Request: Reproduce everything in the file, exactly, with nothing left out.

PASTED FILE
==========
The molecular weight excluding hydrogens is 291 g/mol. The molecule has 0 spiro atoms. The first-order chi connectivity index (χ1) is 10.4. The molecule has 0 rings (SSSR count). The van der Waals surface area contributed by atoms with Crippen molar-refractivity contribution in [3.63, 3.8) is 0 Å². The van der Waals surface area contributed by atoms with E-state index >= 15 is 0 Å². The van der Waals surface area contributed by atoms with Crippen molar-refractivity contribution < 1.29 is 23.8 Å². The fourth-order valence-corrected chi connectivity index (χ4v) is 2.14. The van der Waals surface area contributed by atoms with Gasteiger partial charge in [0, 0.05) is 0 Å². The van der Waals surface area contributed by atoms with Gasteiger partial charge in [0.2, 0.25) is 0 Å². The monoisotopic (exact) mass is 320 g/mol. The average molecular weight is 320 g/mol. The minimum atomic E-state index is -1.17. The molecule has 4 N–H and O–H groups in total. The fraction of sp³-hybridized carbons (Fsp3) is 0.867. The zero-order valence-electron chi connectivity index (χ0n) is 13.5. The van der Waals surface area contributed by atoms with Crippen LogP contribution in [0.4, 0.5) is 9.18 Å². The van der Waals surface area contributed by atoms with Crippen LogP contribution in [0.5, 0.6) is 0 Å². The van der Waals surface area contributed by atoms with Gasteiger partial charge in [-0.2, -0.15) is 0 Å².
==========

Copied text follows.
The molecular weight excluding hydrogens is 291 g/mol. The molecule has 0 spiro atoms. The first-order chi connectivity index (χ1) is 10.4. The molecule has 0 rings (SSSR count). The van der Waals surface area contributed by atoms with Crippen molar-refractivity contribution in [3.63, 3.8) is 0 Å². The van der Waals surface area contributed by atoms with E-state index >= 15 is 0 Å². The van der Waals surface area contributed by atoms with Crippen molar-refractivity contribution < 1.29 is 23.8 Å². The fourth-order valence-corrected chi connectivity index (χ4v) is 2.14. The van der Waals surface area contributed by atoms with Gasteiger partial charge in [0, 0.05) is 0 Å². The van der Waals surface area contributed by atoms with Gasteiger partial charge in [0.2, 0.25) is 0 Å². The monoisotopic (exact) mass is 320 g/mol. The average molecular weight is 320 g/mol. The minimum atomic E-state index is -1.17. The molecule has 4 N–H and O–H groups in total. The fraction of sp³-hybridized carbons (Fsp3) is 0.867. The zero-order valence-electron chi connectivity index (χ0n) is 13.5. The van der Waals surface area contributed by atoms with Crippen LogP contribution in [0.4, 0.5) is 9.18 Å². The van der Waals surface area contributed by atoms with Crippen LogP contribution in [0.5, 0.6) is 0 Å². The van der Waals surface area contributed by atoms with Gasteiger partial charge in [-0.2, -0.15) is 0 Å².